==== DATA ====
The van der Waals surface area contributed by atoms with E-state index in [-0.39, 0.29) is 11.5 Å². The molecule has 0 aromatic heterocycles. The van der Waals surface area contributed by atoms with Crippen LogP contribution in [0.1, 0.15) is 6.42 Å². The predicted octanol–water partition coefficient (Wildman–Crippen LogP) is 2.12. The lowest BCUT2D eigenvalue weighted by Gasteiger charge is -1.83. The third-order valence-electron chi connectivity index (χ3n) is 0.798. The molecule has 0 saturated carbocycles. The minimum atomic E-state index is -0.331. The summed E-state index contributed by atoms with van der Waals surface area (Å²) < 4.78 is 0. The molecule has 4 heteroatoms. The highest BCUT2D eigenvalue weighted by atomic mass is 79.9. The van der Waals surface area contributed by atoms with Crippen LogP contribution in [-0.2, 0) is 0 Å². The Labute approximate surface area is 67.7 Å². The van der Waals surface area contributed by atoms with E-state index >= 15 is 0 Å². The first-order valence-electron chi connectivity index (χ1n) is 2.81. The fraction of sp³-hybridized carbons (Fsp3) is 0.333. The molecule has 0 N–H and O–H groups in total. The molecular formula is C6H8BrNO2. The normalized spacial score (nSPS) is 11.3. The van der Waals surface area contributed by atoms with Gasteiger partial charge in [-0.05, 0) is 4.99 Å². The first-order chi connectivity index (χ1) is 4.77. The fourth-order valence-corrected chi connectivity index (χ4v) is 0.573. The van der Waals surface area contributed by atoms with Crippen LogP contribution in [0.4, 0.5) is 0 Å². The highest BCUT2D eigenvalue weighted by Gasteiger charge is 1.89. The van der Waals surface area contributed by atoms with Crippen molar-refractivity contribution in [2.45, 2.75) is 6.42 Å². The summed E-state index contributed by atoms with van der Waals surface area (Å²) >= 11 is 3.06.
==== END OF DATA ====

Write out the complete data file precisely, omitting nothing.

The van der Waals surface area contributed by atoms with E-state index in [-0.39, 0.29) is 11.5 Å². The molecule has 0 aromatic heterocycles. The van der Waals surface area contributed by atoms with Crippen LogP contribution in [0.1, 0.15) is 6.42 Å². The predicted octanol–water partition coefficient (Wildman–Crippen LogP) is 2.12. The lowest BCUT2D eigenvalue weighted by Gasteiger charge is -1.83. The third-order valence-electron chi connectivity index (χ3n) is 0.798. The molecule has 0 saturated carbocycles. The minimum atomic E-state index is -0.331. The summed E-state index contributed by atoms with van der Waals surface area (Å²) < 4.78 is 0. The molecule has 4 heteroatoms. The highest BCUT2D eigenvalue weighted by atomic mass is 79.9. The van der Waals surface area contributed by atoms with Crippen LogP contribution in [-0.2, 0) is 0 Å². The Labute approximate surface area is 67.7 Å². The van der Waals surface area contributed by atoms with E-state index >= 15 is 0 Å². The first-order valence-electron chi connectivity index (χ1n) is 2.81. The fraction of sp³-hybridized carbons (Fsp3) is 0.333. The molecule has 0 N–H and O–H groups in total. The molecular formula is C6H8BrNO2. The normalized spacial score (nSPS) is 11.3. The van der Waals surface area contributed by atoms with Gasteiger partial charge in [-0.05, 0) is 4.99 Å². The first-order chi connectivity index (χ1) is 4.77. The fourth-order valence-corrected chi connectivity index (χ4v) is 0.573. The van der Waals surface area contributed by atoms with Crippen LogP contribution in [0.4, 0.5) is 0 Å². The highest BCUT2D eigenvalue weighted by Gasteiger charge is 1.89. The van der Waals surface area contributed by atoms with Crippen molar-refractivity contribution in [2.45, 2.75) is 6.42 Å². The summed E-state index contributed by atoms with van der Waals surface area (Å²) >= 11 is 3.06.